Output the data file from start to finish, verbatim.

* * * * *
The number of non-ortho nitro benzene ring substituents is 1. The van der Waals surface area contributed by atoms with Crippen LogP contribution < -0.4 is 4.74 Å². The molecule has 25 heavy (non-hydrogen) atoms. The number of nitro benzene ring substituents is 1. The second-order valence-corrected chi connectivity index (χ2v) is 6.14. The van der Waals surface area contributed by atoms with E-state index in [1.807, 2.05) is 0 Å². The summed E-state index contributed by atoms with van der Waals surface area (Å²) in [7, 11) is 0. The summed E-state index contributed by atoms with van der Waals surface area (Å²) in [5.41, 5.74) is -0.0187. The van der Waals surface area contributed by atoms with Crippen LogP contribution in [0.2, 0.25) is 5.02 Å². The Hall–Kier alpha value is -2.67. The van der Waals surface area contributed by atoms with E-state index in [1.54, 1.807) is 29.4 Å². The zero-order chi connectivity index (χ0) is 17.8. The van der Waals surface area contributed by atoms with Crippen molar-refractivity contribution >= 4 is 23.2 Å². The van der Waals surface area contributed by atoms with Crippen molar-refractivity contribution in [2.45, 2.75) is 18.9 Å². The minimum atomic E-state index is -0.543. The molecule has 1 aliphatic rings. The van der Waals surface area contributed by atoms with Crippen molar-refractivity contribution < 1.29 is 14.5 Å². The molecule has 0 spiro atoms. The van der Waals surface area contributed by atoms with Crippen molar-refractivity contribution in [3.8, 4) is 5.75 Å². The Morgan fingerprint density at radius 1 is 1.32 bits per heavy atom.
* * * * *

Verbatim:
The number of non-ortho nitro benzene ring substituents is 1. The van der Waals surface area contributed by atoms with Crippen LogP contribution < -0.4 is 4.74 Å². The molecule has 25 heavy (non-hydrogen) atoms. The number of nitro benzene ring substituents is 1. The second-order valence-corrected chi connectivity index (χ2v) is 6.14. The van der Waals surface area contributed by atoms with E-state index in [1.807, 2.05) is 0 Å². The summed E-state index contributed by atoms with van der Waals surface area (Å²) in [7, 11) is 0. The summed E-state index contributed by atoms with van der Waals surface area (Å²) in [5.41, 5.74) is -0.0187. The van der Waals surface area contributed by atoms with Crippen LogP contribution in [0.2, 0.25) is 5.02 Å². The Hall–Kier alpha value is -2.67. The van der Waals surface area contributed by atoms with E-state index in [1.54, 1.807) is 29.4 Å². The zero-order chi connectivity index (χ0) is 17.8. The van der Waals surface area contributed by atoms with Crippen molar-refractivity contribution >= 4 is 23.2 Å². The van der Waals surface area contributed by atoms with Crippen molar-refractivity contribution in [2.45, 2.75) is 18.9 Å². The minimum atomic E-state index is -0.543. The molecule has 1 aliphatic rings. The van der Waals surface area contributed by atoms with Crippen molar-refractivity contribution < 1.29 is 14.5 Å². The molecule has 0 spiro atoms. The van der Waals surface area contributed by atoms with Crippen molar-refractivity contribution in [3.8, 4) is 5.75 Å². The Morgan fingerprint density at radius 1 is 1.32 bits per heavy atom.